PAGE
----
Palpating the brain with MR Elastography to diagnose normal pressure hydrocephalus

Normal pressure hydrocephalus (NPH) is a treatable cause of dementia that accounts for about 6% of dementia cases. It is a condition of elderly individuals of unknown cause, and is characterized by the presence of excessive fluid within the ventricles of the brain. It manifests clinically as a classic triad of symptoms: walking difficulty, urinary incontinence, and cognitive decline. What is remarkable about NPH, is that it is a potentially treatable condition. Unlike Alzheimer’s disease or Parkinsonism (for which NPH is often confused), NPH symptoms can often be reversed by the placement of a ventriculoperitoneal shunt. This internal shunt from the brain to the abdomen drains excess cerebrospinal fluid (CSF) from the brain to the abdominal cavity where it is absorbed.

Magnetic resonance elastography (MRE) is a relatively new radiological technique that is capable of measuring tissue stiffness non-invasively. “Palpation” of the brain is now possible using MRE to determine the softness or stiffness of the brain tissue. This exam is done by special MR scanners using a soft pillow-like source of vibration placed under the patient’s head, and imaging the resultant wave propagation through the brain. The complete scan can be performed in less than 7 minutes.

The purpose of our study was to investigate possible brain stiffness changes in patients with NPH. We studied 10 NPH patients (5 women and 5 men with a mean age of 71 years) using brain MRE and compared them to 21 age- and sex-matched healthy volunteers. A significant increase in overall brain stiffness was found in patients with NPH compared to the normal controls. Specific regions of the brain showed the most increased stiffness (the occipital, parietal and temporal lobes), while other areas showed no significant change in stiffness. After undergoing MRE, all 10 patients underwent CSF shunt surgery. Nine of them showed a considerable improvement in symptoms further supporting the diagnosis of NPH.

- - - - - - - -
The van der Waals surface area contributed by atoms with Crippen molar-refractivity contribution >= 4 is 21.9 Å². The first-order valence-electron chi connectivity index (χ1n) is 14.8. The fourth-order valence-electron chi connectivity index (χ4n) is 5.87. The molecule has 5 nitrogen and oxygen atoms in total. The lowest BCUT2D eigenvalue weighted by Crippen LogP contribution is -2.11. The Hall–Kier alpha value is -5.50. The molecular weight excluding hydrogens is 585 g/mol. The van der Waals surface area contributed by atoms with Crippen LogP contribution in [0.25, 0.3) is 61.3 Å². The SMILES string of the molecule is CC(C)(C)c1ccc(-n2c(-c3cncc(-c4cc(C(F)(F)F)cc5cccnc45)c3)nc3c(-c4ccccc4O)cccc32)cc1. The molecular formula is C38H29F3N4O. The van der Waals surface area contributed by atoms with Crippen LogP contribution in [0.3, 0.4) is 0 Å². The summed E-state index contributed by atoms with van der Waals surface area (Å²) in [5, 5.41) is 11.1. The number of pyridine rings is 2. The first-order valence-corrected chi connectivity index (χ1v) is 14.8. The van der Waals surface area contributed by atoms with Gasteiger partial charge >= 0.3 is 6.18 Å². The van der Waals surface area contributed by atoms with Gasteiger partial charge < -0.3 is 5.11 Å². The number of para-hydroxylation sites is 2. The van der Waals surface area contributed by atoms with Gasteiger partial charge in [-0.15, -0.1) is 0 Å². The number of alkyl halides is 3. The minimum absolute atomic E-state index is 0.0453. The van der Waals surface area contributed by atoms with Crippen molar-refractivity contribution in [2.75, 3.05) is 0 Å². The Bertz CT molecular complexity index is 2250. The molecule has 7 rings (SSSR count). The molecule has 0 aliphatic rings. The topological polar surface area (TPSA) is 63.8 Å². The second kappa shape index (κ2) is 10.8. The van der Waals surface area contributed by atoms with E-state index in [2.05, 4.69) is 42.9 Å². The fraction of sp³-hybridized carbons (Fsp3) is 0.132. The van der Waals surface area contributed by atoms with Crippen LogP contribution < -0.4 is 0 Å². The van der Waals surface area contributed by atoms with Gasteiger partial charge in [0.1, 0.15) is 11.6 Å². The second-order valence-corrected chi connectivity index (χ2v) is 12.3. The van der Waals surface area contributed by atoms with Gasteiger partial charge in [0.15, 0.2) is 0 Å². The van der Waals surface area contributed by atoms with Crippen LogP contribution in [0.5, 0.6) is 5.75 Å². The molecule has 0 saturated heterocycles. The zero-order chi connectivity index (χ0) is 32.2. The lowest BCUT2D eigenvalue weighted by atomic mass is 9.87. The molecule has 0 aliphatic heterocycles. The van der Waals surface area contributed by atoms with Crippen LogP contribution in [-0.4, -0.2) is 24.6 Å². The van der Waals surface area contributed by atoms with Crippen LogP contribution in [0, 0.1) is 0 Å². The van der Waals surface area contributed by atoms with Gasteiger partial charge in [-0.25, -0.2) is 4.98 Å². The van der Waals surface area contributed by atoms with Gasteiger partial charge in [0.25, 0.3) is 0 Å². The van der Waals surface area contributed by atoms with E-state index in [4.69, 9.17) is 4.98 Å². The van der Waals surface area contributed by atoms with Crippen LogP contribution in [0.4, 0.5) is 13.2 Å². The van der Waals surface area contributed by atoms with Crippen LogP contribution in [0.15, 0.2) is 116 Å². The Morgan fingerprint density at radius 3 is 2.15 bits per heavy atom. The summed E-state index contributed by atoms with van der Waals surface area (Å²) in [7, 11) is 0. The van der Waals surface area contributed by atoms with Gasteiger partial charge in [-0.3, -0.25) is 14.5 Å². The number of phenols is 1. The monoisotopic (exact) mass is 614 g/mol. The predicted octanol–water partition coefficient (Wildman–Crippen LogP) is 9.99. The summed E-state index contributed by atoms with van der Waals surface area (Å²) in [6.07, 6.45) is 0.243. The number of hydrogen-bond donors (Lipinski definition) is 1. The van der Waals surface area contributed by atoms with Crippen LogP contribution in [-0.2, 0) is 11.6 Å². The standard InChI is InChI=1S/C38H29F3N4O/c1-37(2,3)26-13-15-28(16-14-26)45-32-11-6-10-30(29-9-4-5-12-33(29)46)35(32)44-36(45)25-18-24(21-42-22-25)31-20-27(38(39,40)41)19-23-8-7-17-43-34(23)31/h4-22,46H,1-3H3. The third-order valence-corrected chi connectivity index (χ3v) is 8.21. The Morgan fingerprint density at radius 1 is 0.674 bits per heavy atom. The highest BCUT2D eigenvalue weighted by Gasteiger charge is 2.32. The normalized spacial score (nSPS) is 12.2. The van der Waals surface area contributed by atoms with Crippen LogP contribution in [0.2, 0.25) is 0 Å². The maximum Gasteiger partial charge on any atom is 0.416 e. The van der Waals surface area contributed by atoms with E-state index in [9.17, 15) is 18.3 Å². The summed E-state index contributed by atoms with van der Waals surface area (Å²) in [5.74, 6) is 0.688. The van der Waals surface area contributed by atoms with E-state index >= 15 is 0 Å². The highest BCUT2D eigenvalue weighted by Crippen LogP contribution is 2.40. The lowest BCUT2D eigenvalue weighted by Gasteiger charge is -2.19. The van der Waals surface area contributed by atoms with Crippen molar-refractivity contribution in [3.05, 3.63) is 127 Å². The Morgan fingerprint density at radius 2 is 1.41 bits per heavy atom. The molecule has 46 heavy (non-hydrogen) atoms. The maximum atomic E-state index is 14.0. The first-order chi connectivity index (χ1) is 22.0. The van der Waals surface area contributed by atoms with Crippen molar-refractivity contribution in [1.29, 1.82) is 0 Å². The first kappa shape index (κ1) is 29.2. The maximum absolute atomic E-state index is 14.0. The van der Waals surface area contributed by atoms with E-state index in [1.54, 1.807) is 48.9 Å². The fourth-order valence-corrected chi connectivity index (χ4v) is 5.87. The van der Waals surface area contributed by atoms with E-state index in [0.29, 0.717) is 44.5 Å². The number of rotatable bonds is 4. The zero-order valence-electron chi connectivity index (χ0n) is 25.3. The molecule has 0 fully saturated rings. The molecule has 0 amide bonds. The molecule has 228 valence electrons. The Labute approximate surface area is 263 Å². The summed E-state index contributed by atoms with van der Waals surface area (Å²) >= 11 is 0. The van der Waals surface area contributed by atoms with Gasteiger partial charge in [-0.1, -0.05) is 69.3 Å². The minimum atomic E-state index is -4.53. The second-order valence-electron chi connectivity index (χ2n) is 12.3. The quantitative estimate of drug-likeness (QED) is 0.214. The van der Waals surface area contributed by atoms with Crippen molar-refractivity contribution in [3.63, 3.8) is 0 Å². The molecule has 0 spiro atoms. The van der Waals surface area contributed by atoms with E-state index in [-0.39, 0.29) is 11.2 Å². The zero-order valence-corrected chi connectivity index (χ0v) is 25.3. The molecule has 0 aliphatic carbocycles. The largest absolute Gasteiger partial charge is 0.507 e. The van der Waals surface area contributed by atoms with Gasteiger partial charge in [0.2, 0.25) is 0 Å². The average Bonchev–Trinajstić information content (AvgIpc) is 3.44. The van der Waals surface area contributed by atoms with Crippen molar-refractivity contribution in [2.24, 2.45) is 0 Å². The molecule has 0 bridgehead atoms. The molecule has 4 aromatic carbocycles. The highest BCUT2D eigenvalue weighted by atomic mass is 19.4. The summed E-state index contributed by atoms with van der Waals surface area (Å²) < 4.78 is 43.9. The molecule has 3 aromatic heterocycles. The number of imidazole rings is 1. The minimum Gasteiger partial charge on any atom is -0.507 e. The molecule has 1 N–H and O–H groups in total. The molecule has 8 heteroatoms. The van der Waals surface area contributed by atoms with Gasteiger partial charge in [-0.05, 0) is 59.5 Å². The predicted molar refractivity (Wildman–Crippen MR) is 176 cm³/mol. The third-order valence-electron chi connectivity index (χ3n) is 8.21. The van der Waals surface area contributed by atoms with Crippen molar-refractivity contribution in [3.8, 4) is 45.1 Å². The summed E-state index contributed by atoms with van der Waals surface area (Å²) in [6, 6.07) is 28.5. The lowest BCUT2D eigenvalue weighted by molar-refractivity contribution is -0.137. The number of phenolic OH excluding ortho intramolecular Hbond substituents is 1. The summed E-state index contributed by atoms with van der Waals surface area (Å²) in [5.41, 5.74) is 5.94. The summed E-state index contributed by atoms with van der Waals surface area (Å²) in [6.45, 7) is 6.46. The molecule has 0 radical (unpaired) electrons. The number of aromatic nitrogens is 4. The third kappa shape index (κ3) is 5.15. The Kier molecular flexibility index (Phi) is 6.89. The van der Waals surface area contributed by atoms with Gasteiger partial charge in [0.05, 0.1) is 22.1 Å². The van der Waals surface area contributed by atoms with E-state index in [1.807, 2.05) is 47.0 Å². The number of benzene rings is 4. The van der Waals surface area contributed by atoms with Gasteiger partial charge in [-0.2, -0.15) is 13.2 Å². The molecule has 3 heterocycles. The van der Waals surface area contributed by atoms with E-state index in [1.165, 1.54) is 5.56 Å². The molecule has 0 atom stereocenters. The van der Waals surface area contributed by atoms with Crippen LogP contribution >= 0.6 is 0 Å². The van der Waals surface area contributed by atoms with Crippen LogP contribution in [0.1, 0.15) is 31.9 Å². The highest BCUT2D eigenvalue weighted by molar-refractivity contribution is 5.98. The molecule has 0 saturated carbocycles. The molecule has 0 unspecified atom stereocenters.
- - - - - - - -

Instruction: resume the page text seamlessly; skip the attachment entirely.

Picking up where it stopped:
Currently the diagnosis of NPH lacks consensus-based guidelines, and is variable in different institutions around the world. On conventional MR imaging, NPH patients show enlargement of the brain ventricles. This finding is non-specific and overlaps with other neurological diseases, as well as with normal aging changes of brain atrophy. In our practice, we rely on the improvement of clinical symptoms following drainage of a large volume of CSF from the patient’s spinal canal. This procedure is invasive and is associated with potential complications such as headache, infection and CSF leakage. MRE may eventually provide a non-invasive alternative, and could potentially identify patients with NPH from other forms of dementia in elderly individuals. For example, patients with Alzheimer’s disease in contrast, have shown decreased brain stiffness in previous studies.

Mona ElSheikh MD, John Huston MD



MR Elastography Demonstrates Increased Brain Stiffness in Normal Pressure Hydrocephalus.
Fattahi N, Arani A, Perry A, Meyer F, Manduca A, Glaser K, Senjem ML, Ehman RL, Huston J
AJNR Am J Neuroradiol. 2015 Nov 5


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